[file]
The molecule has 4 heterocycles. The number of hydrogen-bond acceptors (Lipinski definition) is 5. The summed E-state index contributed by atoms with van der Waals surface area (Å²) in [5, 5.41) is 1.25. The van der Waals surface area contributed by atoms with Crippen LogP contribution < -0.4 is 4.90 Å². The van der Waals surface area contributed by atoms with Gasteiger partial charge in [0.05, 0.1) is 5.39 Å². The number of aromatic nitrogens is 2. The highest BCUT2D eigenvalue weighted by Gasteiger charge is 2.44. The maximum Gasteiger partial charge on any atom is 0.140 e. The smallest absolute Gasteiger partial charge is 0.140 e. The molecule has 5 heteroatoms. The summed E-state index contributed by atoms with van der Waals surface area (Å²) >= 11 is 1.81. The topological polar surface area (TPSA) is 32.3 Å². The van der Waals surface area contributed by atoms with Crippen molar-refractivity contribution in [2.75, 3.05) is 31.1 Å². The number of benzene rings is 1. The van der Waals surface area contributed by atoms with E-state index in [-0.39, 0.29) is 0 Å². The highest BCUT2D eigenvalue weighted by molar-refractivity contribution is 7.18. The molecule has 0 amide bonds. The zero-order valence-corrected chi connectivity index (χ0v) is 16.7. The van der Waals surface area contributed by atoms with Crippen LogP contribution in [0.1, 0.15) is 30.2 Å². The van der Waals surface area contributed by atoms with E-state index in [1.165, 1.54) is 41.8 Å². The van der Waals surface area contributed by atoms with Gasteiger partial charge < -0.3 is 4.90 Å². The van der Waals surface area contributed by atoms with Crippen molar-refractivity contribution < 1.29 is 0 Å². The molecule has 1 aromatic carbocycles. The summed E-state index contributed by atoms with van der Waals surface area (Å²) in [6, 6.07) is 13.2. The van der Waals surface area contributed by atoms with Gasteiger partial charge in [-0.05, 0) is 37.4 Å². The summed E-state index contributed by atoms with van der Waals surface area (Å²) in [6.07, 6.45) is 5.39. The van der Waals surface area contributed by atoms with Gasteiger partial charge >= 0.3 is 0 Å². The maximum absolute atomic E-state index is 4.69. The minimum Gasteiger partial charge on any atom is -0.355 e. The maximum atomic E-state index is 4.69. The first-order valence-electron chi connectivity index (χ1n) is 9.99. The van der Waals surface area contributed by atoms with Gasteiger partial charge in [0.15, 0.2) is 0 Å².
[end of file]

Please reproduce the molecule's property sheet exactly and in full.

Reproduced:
The molecule has 4 heterocycles. The number of hydrogen-bond acceptors (Lipinski definition) is 5. The summed E-state index contributed by atoms with van der Waals surface area (Å²) in [5, 5.41) is 1.25. The van der Waals surface area contributed by atoms with Crippen LogP contribution < -0.4 is 4.90 Å². The van der Waals surface area contributed by atoms with Gasteiger partial charge in [0.05, 0.1) is 5.39 Å². The number of aromatic nitrogens is 2. The highest BCUT2D eigenvalue weighted by Gasteiger charge is 2.44. The maximum Gasteiger partial charge on any atom is 0.140 e. The smallest absolute Gasteiger partial charge is 0.140 e. The molecule has 5 heteroatoms. The summed E-state index contributed by atoms with van der Waals surface area (Å²) >= 11 is 1.81. The topological polar surface area (TPSA) is 32.3 Å². The van der Waals surface area contributed by atoms with Crippen molar-refractivity contribution in [2.75, 3.05) is 31.1 Å². The number of benzene rings is 1. The van der Waals surface area contributed by atoms with E-state index in [-0.39, 0.29) is 0 Å². The highest BCUT2D eigenvalue weighted by molar-refractivity contribution is 7.18. The molecule has 0 amide bonds. The zero-order valence-corrected chi connectivity index (χ0v) is 16.7. The van der Waals surface area contributed by atoms with Crippen LogP contribution in [0.1, 0.15) is 30.2 Å². The van der Waals surface area contributed by atoms with E-state index in [1.165, 1.54) is 41.8 Å². The van der Waals surface area contributed by atoms with Gasteiger partial charge < -0.3 is 4.90 Å². The van der Waals surface area contributed by atoms with Crippen molar-refractivity contribution < 1.29 is 0 Å². The molecule has 1 aromatic carbocycles. The summed E-state index contributed by atoms with van der Waals surface area (Å²) in [6, 6.07) is 13.2. The van der Waals surface area contributed by atoms with Gasteiger partial charge in [-0.05, 0) is 37.4 Å². The summed E-state index contributed by atoms with van der Waals surface area (Å²) in [6.07, 6.45) is 5.39. The van der Waals surface area contributed by atoms with Gasteiger partial charge >= 0.3 is 0 Å². The maximum absolute atomic E-state index is 4.69. The minimum Gasteiger partial charge on any atom is -0.355 e. The maximum atomic E-state index is 4.69. The first-order valence-electron chi connectivity index (χ1n) is 9.99. The van der Waals surface area contributed by atoms with Gasteiger partial charge in [0.15, 0.2) is 0 Å².